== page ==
Bone Marrow Donation Drive at the IAJGS Conference

(a.k.a. “Friends, Romans, Countrymen, Lend Me Your Spit!”)

The coordinators for the 30th IAJGS International Conference on Jewish Genealogy are pleased to announce that we will be holding a bone marrow donation drive during this year’s IAJGS conference in Los Angeles! We are partnering with the non-profit organization Gift Of Life (, which focuses on finding bone marrow donors for patients in the Jewish community. Volunteers from Gift Of Life will have a table set up at the conference throughout the first few days of the conference week, so that attendees can easily join the international bone marrow registry, with no muss and no fuss. Saving a life has never been so easy!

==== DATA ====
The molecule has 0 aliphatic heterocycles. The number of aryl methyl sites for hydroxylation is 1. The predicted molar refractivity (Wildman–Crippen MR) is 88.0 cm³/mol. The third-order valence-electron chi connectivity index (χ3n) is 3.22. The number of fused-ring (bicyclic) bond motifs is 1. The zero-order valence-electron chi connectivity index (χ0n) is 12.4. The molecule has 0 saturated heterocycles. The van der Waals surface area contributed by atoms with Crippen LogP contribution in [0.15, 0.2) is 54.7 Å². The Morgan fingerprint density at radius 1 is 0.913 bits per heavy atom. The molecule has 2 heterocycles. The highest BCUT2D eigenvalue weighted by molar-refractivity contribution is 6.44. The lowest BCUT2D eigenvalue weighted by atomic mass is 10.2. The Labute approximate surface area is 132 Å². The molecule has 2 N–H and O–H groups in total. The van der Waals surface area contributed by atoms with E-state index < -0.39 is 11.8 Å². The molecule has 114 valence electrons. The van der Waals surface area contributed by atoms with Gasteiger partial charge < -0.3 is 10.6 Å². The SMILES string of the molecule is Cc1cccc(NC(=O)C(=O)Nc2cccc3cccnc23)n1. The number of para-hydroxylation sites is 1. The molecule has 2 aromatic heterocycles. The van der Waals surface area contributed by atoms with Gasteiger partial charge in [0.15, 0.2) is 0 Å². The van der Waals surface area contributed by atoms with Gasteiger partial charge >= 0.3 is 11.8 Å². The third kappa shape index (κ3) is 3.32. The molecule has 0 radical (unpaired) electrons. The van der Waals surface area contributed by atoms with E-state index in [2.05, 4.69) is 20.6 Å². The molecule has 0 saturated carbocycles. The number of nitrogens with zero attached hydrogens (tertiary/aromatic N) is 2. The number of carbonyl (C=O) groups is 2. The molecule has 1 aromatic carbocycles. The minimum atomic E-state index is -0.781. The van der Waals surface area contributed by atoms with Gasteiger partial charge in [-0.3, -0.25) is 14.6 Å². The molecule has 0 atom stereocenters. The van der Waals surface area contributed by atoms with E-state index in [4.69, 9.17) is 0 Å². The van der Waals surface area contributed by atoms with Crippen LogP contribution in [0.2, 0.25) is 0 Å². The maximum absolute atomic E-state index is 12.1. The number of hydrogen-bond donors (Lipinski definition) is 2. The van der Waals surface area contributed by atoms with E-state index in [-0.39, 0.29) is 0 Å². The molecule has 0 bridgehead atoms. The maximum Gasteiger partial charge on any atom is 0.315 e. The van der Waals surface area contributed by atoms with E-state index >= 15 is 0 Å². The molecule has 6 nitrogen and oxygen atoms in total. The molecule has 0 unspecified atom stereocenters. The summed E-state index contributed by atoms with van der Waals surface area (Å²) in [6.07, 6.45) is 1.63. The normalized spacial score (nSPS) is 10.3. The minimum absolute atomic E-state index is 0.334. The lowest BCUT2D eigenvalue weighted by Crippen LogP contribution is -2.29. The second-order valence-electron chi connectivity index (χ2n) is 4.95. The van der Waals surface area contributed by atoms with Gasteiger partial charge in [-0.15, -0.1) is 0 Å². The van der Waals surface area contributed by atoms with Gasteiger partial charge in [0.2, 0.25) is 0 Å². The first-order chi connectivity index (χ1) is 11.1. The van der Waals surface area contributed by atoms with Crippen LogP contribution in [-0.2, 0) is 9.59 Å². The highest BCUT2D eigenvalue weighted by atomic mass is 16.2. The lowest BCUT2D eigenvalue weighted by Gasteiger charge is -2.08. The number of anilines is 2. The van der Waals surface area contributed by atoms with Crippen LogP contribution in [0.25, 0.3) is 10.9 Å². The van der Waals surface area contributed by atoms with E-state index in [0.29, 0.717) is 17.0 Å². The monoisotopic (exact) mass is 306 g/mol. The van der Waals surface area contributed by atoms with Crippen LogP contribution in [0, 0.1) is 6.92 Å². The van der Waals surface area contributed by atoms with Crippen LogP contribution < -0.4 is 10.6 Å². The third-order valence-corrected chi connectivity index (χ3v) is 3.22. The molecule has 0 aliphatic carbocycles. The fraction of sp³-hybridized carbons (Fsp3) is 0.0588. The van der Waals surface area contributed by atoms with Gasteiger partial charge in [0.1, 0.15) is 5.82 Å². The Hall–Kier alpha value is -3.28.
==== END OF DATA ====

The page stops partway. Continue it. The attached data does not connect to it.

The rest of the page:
When a person who is ill is told that he needs a bone marrow donor, his best chance of finding a suitable genetic match is usually from among his own family members, and failing that, from among his own ethnic group. As the Jewish population is considerably smaller than other populations, this can make finding a close genetic match tricky for Jews who are battling diseases like leukemia. Currently, an Ashkenazi Jewish person who needs a bone marrow donor only has about a 70% chance of finding a match. Worse yet, because non-Ashkenazi Jewish groups such as Sephardim and Mizrahim are still under-represented in the international donor database, a Sephardi Jewish person who needs a donor only has a 30% chance of finding a suitable match. Worst of all, a person who is half-Ashkenazi and half-Sephardi currently only has a 6% chance of finding a donor match! Yes, the statistics are really that bad, even when a search is run in the Israeli donor databases too. The same long-time genetic and social isolation that can make doing Jewish family history and Jewish genealogy so interesting can be devastating when it means trying to find a close genetic match.